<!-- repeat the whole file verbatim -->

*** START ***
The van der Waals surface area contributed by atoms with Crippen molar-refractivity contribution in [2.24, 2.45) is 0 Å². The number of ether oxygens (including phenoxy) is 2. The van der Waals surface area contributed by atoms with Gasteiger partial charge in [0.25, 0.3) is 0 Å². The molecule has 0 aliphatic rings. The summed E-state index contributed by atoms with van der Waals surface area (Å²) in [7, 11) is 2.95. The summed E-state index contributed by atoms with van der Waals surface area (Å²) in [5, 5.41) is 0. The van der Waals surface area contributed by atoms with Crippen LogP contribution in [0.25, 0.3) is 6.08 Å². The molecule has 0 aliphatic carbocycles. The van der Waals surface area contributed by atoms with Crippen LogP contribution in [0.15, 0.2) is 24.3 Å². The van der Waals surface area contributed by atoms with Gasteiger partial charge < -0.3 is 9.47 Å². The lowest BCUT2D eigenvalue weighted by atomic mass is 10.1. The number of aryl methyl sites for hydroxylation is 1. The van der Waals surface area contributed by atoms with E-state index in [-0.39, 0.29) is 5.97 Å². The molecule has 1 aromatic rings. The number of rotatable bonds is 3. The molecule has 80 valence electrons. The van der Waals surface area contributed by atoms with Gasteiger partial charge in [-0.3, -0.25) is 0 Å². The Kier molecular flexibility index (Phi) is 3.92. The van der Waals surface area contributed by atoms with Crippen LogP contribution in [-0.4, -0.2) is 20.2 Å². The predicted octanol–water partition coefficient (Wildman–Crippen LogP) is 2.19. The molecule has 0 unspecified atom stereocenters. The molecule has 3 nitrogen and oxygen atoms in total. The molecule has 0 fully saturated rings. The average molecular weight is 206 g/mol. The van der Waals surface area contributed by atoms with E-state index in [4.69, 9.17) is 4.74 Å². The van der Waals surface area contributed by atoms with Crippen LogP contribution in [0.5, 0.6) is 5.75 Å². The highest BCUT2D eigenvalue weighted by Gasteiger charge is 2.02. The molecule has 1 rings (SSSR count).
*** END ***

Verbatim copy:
The van der Waals surface area contributed by atoms with Crippen molar-refractivity contribution in [2.24, 2.45) is 0 Å². The number of ether oxygens (including phenoxy) is 2. The van der Waals surface area contributed by atoms with Gasteiger partial charge in [0.25, 0.3) is 0 Å². The molecule has 0 aliphatic rings. The summed E-state index contributed by atoms with van der Waals surface area (Å²) in [7, 11) is 2.95. The summed E-state index contributed by atoms with van der Waals surface area (Å²) in [5, 5.41) is 0. The van der Waals surface area contributed by atoms with Crippen LogP contribution in [0.25, 0.3) is 6.08 Å². The molecule has 0 aliphatic carbocycles. The van der Waals surface area contributed by atoms with Crippen LogP contribution in [0.15, 0.2) is 24.3 Å². The van der Waals surface area contributed by atoms with Gasteiger partial charge < -0.3 is 9.47 Å². The lowest BCUT2D eigenvalue weighted by atomic mass is 10.1. The number of aryl methyl sites for hydroxylation is 1. The van der Waals surface area contributed by atoms with E-state index in [-0.39, 0.29) is 5.97 Å². The molecule has 1 aromatic rings. The number of rotatable bonds is 3. The molecule has 80 valence electrons. The van der Waals surface area contributed by atoms with Gasteiger partial charge in [-0.3, -0.25) is 0 Å². The Kier molecular flexibility index (Phi) is 3.92. The van der Waals surface area contributed by atoms with Crippen LogP contribution in [-0.4, -0.2) is 20.2 Å². The predicted octanol–water partition coefficient (Wildman–Crippen LogP) is 2.19. The molecule has 0 unspecified atom stereocenters. The molecule has 3 nitrogen and oxygen atoms in total. The molecule has 0 fully saturated rings. The average molecular weight is 206 g/mol. The van der Waals surface area contributed by atoms with E-state index in [4.69, 9.17) is 4.74 Å². The van der Waals surface area contributed by atoms with Crippen LogP contribution in [0.5, 0.6) is 5.75 Å². The highest BCUT2D eigenvalue weighted by Gasteiger charge is 2.02. The molecule has 1 rings (SSSR count).